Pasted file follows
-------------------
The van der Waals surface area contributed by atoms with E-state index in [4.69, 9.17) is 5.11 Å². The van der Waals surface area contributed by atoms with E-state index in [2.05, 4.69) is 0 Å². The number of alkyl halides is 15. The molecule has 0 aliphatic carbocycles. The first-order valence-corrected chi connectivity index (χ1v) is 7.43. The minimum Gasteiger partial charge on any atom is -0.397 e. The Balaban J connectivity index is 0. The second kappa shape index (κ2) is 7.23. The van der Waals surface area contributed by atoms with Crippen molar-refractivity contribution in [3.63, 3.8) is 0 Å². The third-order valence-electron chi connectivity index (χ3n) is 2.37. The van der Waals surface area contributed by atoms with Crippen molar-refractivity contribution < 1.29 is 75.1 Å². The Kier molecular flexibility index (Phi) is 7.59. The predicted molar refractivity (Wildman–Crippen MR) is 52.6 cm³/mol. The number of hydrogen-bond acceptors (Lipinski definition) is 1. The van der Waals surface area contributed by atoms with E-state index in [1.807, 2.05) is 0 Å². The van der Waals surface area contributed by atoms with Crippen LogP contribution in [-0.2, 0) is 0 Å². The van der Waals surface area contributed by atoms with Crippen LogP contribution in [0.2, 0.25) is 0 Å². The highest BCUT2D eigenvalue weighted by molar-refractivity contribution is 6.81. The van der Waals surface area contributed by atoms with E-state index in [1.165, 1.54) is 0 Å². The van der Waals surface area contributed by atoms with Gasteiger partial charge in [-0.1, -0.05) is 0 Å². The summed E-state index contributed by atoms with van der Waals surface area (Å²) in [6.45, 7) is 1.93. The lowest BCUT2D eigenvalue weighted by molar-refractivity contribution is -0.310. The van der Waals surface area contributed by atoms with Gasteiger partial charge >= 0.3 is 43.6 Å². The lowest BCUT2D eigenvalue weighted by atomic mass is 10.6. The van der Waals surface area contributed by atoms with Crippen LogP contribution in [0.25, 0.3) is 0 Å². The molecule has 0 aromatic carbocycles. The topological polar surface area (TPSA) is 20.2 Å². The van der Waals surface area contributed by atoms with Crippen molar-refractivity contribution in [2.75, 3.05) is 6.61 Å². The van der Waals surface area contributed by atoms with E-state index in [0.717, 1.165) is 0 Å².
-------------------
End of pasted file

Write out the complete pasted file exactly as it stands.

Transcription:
The van der Waals surface area contributed by atoms with E-state index in [4.69, 9.17) is 5.11 Å². The van der Waals surface area contributed by atoms with E-state index in [2.05, 4.69) is 0 Å². The number of alkyl halides is 15. The molecule has 0 aliphatic carbocycles. The first-order valence-corrected chi connectivity index (χ1v) is 7.43. The minimum Gasteiger partial charge on any atom is -0.397 e. The Balaban J connectivity index is 0. The second kappa shape index (κ2) is 7.23. The van der Waals surface area contributed by atoms with Crippen molar-refractivity contribution in [3.63, 3.8) is 0 Å². The third-order valence-electron chi connectivity index (χ3n) is 2.37. The van der Waals surface area contributed by atoms with Crippen molar-refractivity contribution < 1.29 is 75.1 Å². The Kier molecular flexibility index (Phi) is 7.59. The predicted molar refractivity (Wildman–Crippen MR) is 52.6 cm³/mol. The number of hydrogen-bond acceptors (Lipinski definition) is 1. The van der Waals surface area contributed by atoms with E-state index in [1.807, 2.05) is 0 Å². The van der Waals surface area contributed by atoms with Crippen LogP contribution in [-0.2, 0) is 0 Å². The van der Waals surface area contributed by atoms with Crippen LogP contribution in [0.2, 0.25) is 0 Å². The highest BCUT2D eigenvalue weighted by molar-refractivity contribution is 6.81. The van der Waals surface area contributed by atoms with E-state index in [1.165, 1.54) is 0 Å². The van der Waals surface area contributed by atoms with Gasteiger partial charge in [-0.1, -0.05) is 0 Å². The summed E-state index contributed by atoms with van der Waals surface area (Å²) in [6.45, 7) is 1.93. The lowest BCUT2D eigenvalue weighted by molar-refractivity contribution is -0.310. The van der Waals surface area contributed by atoms with Gasteiger partial charge >= 0.3 is 43.6 Å². The lowest BCUT2D eigenvalue weighted by atomic mass is 10.6. The van der Waals surface area contributed by atoms with Crippen LogP contribution in [0.25, 0.3) is 0 Å². The molecule has 0 aromatic carbocycles. The topological polar surface area (TPSA) is 20.2 Å². The van der Waals surface area contributed by atoms with Crippen molar-refractivity contribution in [2.75, 3.05) is 6.61 Å². The van der Waals surface area contributed by atoms with E-state index in [0.717, 1.165) is 0 Å².